Parts Of Nursing Redefined As Social Care ?

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An interesting one , picked up from Carers Radio , an unlikely source ?

https://www.nursingtimes.net/opinion/ex ... 67.article

Are we letting fundamental parts of nursing be redefined as social care?

Nursing Times web site ... Dame June Clark authoress :

A recent court case in Wales, in which local councils and NHS health boards were arguing over how much money they should each pay for nurses’ time in care homes, has shown this may be becoming a reality.

The health boards said they should not be required to fund nurses’ time spent doing tasks such as dressing and washing, because other staff members could do this instead – but the local authorities disagreed and said the NHS should pay for everything done by a registered nurse in a care home.


I believe that personal care, which is currently being defined as social care, should be recognised as part of the “unique function of the nurse”, as defined by Henderson as “to assist the individual, sick or well, in the performance of those activities contributing to health or its recovery (or to peaceful death) that the person would perform unaided given the necessary strength, will or knowledge”.


This does not mean that personal care can only be undertaken by nurses. But it does mean that the assessment of need and the prescription of care is based on nursing knowledge,

Not only that but, when it comes to who pays, personal care should be free to those who need it – regardless of who provides it – and the RCN should stand up and say so

Without a clear understanding of the nature of nursing we are at risk of seeing the informaticist’s prediction come true. To stop this from happening we must urgently promote the provision of personal care as a responsibility that belongs to nurses.


A view from a professional nurse.

Quite a bit of contention here if one thows care workers and carers into the mix ?

For example , personnal care ... does where it is underttaken make a difference to whose responsiblity it is to actual do ?

Why " Free " inside the NHS but charged outside .... separate thread on this sometime ago :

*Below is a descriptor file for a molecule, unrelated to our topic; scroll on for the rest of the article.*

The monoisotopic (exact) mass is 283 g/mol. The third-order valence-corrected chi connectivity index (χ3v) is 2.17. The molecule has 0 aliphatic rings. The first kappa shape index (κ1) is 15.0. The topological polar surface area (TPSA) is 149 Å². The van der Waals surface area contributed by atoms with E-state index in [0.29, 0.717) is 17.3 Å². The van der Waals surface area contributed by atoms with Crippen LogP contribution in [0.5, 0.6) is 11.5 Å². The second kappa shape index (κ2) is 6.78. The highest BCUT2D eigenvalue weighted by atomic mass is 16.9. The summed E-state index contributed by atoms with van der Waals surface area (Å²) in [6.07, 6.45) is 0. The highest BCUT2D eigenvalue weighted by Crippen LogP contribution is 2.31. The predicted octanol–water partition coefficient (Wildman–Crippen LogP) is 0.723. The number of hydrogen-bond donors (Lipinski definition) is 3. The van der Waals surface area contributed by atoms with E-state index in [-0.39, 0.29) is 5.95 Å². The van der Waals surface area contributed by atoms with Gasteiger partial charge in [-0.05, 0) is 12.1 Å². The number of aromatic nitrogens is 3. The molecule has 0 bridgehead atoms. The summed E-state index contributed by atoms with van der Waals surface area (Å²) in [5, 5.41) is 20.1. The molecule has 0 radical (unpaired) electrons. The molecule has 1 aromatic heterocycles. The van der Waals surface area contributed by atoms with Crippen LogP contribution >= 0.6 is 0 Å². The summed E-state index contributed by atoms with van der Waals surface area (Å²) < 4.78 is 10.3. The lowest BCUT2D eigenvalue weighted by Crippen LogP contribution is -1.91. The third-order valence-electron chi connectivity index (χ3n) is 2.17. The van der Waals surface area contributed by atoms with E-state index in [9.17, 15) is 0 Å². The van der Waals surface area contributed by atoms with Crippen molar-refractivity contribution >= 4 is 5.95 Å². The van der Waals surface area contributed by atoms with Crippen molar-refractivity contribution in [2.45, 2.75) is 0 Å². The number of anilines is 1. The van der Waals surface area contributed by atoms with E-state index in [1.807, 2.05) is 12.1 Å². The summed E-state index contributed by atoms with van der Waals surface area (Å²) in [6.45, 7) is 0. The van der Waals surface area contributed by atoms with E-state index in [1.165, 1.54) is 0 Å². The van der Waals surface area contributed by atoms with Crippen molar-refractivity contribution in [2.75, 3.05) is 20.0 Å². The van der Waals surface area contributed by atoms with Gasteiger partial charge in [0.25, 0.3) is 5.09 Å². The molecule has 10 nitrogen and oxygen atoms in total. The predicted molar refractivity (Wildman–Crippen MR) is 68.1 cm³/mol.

https://www.carersuk.org/forum/news-and ... t-if-27398

Thank you for your correspondence of 22 October about social care and healthcare. I have been asked to reply.

Since the start of the NHS in 1948, NHS care has been free at the point of delivery. However, the NHS has never been responsible for all of the needs of everybody requiring long-term support and local authorities have been able to seek contributions towards the cost of the care and support services they provide.

NHS care includes care by a registered nurse in providing, planning and supervising a person’s healthcare. As you are aware, such nursing care given when someone has to stay in an NHS hospital is free of charge. In October 2001, nursing care for people in care homes and other settings was made free of charge too. This is generally referred to as ‘NHS-funded nursing care’, and a person’s needs are assessed on their need for care from a registered nurse.

‘Personal care’ is the term used to describe the help someone needs in order to carry out personal activities such as bathing, dressing and undressing, eating and using the lavatory. Those who require personal care may receive this care at home, or in a care home, where they also pay a fee for their room and board. Some people are well enough off to be able to pay for this themselves and those who can afford to do so are asked to meet the cost of this type of care.

Would not any " Shop stewad " be up in arms if work were taken away from his / her members ?

Over to all readers.
A "care" home funded by Social Services is not required to have qualified nurses. If a patient requires some fairly small element of qualified nurse time, then they are entitled to "Funded Nursing Care" of £100 a week.
If someone needs more care than this, they should be entitled to full NHS Continuing Healthcare, as it is "beyond the limit of care which a local authority can provide" but the NHS, as we already know, is trying to shift the goal posts towards a much greater medical need.
Redefining some nursing roles so that non nurses undertake such tasks certainly reduces the cost to the provider.

No wonder the nurses are up in arms if some of their colleagues jobs are at risk.

From our viewpoint , standards , if that is the right word in this context , will fall , and our carees , in the charge of others , will suffer first hand.

Bottom line yet again ... cost control ... the end user is a secondary consideration.